Chassis number: 35499
The 105 Talbot, so-called in period following a discovery that its engine produced 105bhp at 4500rpm, was designed by the brilliant German-Swiss Georges Roesch. Roesch was chief engineer at Talbot before the marque’s Darracq takeover; one of many changes of ownership in its complex history. In 1925, Roesch moved to London to focus on Talbot’s racing models, supplying examples to the legendary Fox and Nicholls privateer team who built racing bodies for the cars and campaigned them competitively. The early 1930s were lean times for Sunbeam Talbot Darracq (STD), yet Roesch’s engines were so good that Fox and Nicholls’ backing allowed them to go racing in earnest.
1931 saw the birth of the 105 and the resulting success on track through Fox and Nicholls kept the Talbot marque’s road sales increasing as other STD fortunes continued to decline. By the beginning of 1934, Sunbeam Talbot Darracq was in real trouble, and the Talbot marque was sold off to Rootes to redeem an outstanding bank loan. It was, at this time, that Roesch was at the peak of his career and design ability. His cars are renowned for their cohesive and economic design, and his engines for their bulletproof simplicity. As Anthony Blight noted in his go-to book on the subject, George Roesch and the Invincible Talbot, the road versions of 1934 were ‘more desirable than ever to the discriminating motorist with a taste for long fast journeys’.
AYL 2 was one of the last Talbots built for competition work. It was ordered by a Dr E.J.H. Roth, who was a leading Harley Street consultant and keen Talbot racer, with the sole purpose of competing at Brooklands. The body was to the same outline as the works Alpine team cars of 1934 and the specification also included Zeiss headlamps, a Brooklands exhaust system, Andre Telecontrol shock absorbers and freedom from the incumbencies of hood and windscreen. As such, the car is widely regarded as a semi-works example. It was fitted one of just eight Alpine Talbot bodies ever made.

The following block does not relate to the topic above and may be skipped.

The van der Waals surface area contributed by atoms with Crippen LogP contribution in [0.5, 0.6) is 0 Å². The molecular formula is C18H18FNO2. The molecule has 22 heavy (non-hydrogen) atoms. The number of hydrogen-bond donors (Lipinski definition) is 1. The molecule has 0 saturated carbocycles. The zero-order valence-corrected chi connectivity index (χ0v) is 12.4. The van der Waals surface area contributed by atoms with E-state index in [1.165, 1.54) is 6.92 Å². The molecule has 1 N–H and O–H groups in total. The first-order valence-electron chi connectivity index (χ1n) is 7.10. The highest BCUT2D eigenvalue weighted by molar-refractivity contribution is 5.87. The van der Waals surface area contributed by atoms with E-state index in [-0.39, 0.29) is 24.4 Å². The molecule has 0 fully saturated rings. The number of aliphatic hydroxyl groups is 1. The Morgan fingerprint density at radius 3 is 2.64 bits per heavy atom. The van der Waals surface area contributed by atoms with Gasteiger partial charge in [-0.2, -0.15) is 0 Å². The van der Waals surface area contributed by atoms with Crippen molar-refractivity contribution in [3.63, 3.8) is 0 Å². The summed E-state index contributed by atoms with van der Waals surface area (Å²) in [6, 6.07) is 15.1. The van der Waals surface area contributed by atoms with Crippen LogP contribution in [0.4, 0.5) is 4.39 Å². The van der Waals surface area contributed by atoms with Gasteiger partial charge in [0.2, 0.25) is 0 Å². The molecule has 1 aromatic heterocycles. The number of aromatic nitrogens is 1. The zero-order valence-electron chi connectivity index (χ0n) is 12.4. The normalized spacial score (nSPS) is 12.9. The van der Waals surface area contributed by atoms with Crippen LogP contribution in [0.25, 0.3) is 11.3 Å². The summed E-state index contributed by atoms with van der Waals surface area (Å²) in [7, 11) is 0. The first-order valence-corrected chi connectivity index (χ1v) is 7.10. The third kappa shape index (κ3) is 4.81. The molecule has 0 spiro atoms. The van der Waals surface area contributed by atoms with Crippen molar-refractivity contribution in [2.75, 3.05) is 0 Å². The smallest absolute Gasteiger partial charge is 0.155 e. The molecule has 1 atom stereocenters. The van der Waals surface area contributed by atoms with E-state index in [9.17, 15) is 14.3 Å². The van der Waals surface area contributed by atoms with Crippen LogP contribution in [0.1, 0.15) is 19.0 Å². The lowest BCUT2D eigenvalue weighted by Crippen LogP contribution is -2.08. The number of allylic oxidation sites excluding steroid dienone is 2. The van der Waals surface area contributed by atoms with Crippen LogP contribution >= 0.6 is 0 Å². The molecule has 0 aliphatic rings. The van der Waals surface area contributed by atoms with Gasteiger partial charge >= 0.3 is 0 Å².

Painted green with green wheels, AYL 2 appears for the first time in Brooklands records at a race day on 13th October, 1934. It was raced by both Roth and a WM Couper, the latter of whom won race 2 of that day with the Talbot. This fact is recorded in Motorsport magazine in November 1934, with an accompanying image.
For 1935 season, AYL 2 was uprated to single-seater specification with a new body manufactured by The English Racing Automobile Company (ERA). For the BRDC 500 mile race of 1936, the car was prepared with works support to include the fitment of the new 3.3 litre engine. It was driven in this important race by C Staniland and M. Couper. On 1st June it was piloted twice by Roth at Brooklands in races 5 and 9 and again on 17th October in race 10.
In the 1950s AYL 2 was purchased by Arthur Archer, a motor engineer from Essex, and then by revered marque specialist Ian Polson. Subsequently, it was purchased by a Mr. Nicholas Ward of Northern Ireland. AYL 2 was finally reunited with its original 1934 Alpine body and rebuilt by leading marque specialist, Pace Products.
In later years, AYL 2 was part of renowned collector, John Ruston’s stable. As Mick Walsh wrote in his Classic & Sports Car road test of the 105, ‘That winning tradition has continued with another Roesch Talbot stalwart, John Ruston. Ruston’s team has set the pace wherever there has been a pre-war race for original cars in recent years, chasing down exotics at Le Mans, Spa and Silverstone. Better still, the Talbots even upstage post-war machines on Ruston’s favourite rallies….’ Indeed, AYL 2 has enjoyed success in recent years on the Tour Britannia, Le Mans Classic (two race wins) and Flying Scotsman Rally (which it won in 2013).
This strong and successful post-vintage thoroughbred is eligible to compete in all the world’s best pre-war races and rallies, where it has known pedigree of attaining excellence. In the right hands, it is surely a car to be reckoned with.